I also agree with you that the Americans don’t give a damn about his vision. They have proven many times that their own vision of their own success is the only one that counts. However, I am not about to blame them for that, nor Brown for having a go with his grand vision, but he should be suspicious that it is a waste of effort.
    I don’t care for his vision, but that is a subjective view. I think it panders to much to the feckless in society. That is why the Polish did so well here in recent years. They had their industry to offer. Long live the worker! That is the real worker not the shirker, which is in my opinion what our society seems to foster in its youth today.

    Comment by conceptualizer — April 21, 2008 @ 7:53 am

  2. Thank you for an interesting response – you have an interesting blog which needs further investigation. I still believe Brown is a capable man and the media are out to rubbish everything he does – maybe he’s not as slick as Blair in managing the media – he doesn’t have an Alatair Campbell by his side. I think a lot of the problems we have now are partly do with the banks being irresponsible and individuals – the banks lent too easily, people borrowed too much on their mortgages and credit cards etc. This activity could have been curbed via some kind of regulation (e.g. cap of 80% on mortgages, limit of 3-4 times salary, limit to the number of credit cards owned by individual) – all the ‘easy money’ has fuelled the house price rise and increasing personal debt. Now the credit crunch has hit the market the whole economy is in danger of freezing up. The problems with our economy are very deeply rooted (debt too high, over consumption, increasing price of food / resources.) Hopefully someone like Mr Brown can fix it.

    Comment by 4fooey — April 21, 2008 @ 12:10 pm

  3. I am glad you found my blog interesting. I can get a little over enthusiastic with my posts sometimes, mostly I think out of exasperation. Although I have not had time to go through your blog yet I will and I will be keeping an eye on it in the future.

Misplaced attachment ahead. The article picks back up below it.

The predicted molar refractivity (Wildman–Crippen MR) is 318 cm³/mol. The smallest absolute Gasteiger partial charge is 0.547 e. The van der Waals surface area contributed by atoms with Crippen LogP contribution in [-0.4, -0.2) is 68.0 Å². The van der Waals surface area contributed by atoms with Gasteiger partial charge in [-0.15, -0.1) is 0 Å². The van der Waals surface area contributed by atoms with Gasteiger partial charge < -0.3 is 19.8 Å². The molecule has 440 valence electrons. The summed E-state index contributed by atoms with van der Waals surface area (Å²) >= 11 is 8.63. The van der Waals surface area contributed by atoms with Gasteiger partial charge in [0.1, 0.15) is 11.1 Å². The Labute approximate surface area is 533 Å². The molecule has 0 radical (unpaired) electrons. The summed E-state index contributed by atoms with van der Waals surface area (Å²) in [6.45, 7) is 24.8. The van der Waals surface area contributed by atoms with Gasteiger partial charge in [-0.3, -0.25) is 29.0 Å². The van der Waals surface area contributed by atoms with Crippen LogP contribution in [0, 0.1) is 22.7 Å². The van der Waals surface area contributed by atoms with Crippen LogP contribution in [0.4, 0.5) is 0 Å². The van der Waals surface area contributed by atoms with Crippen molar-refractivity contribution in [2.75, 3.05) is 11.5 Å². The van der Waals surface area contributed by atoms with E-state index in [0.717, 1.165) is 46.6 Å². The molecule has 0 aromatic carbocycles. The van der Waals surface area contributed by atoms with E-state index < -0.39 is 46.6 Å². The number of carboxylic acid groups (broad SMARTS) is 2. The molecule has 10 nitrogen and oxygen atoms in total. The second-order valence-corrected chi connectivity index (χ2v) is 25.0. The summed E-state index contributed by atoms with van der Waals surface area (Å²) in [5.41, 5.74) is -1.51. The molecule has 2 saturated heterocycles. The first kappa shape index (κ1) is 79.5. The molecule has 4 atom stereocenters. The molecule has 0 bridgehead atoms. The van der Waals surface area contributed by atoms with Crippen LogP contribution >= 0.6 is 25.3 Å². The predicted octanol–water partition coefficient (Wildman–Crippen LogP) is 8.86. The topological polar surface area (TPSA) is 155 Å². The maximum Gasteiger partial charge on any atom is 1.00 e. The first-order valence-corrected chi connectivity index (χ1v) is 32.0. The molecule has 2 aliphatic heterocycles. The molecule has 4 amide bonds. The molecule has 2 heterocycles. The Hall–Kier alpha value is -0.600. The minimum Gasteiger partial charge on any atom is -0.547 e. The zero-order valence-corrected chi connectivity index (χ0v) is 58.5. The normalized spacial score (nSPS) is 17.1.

I have to agree with most of your response.
    Perhaps I am too critical of Brown. I don’t rate him that much, but probably the others would be worse. I think that politics attracts the wrong type of people. They mostly seem to be the egomaniacal and self-serving with demigod aspirations. I think it is the way the political system is constructed that encourages this type of dysfunctional to get involved. Since they have annexed politics for themselves it is now self perpetuating. You can probably see from some of my blog posts I think the whole system is aberrant and needs to be changed to get some kind of sense out of it.
    I agree with you about the current problems being created by others, rather than the government directly, but they allowed it to happen. I also agree with you on preventing people from doing foolish things, although I would go further. That view resolves to the old debate about how interventional one chooses to be. My own view is that few people are wise enough to manage their own affairs and that the rest should seek their council. Unfortunately, most of us are not even savvy enough to see that need. If it is not obvious I am a strong advocate of interventional strategies.
    I have to disagree with you on one point: I doubt that Brown can fix the problems. The fact that he clearly could not see them coming does not encourage me.
    Thanks again for the interesting post.
    Keep them coming.

    Comment by conceptualizer — April 22, 2008 @ 8:05 am

  4. Thanks again for your comments -some interesting analysis. Today (24 April) this whole “10p tax” issue has taken another turn and for me is symptomatic of what is wrong with politics and the media (the worst culprits of total hypocrisy). I’m going to summarise my thoughts in a new post. Thanks again ‘conceptualizer’. You keep up the feedback as well.

    Comment by 4fooey — April 23, 2008 @ 8:04 pm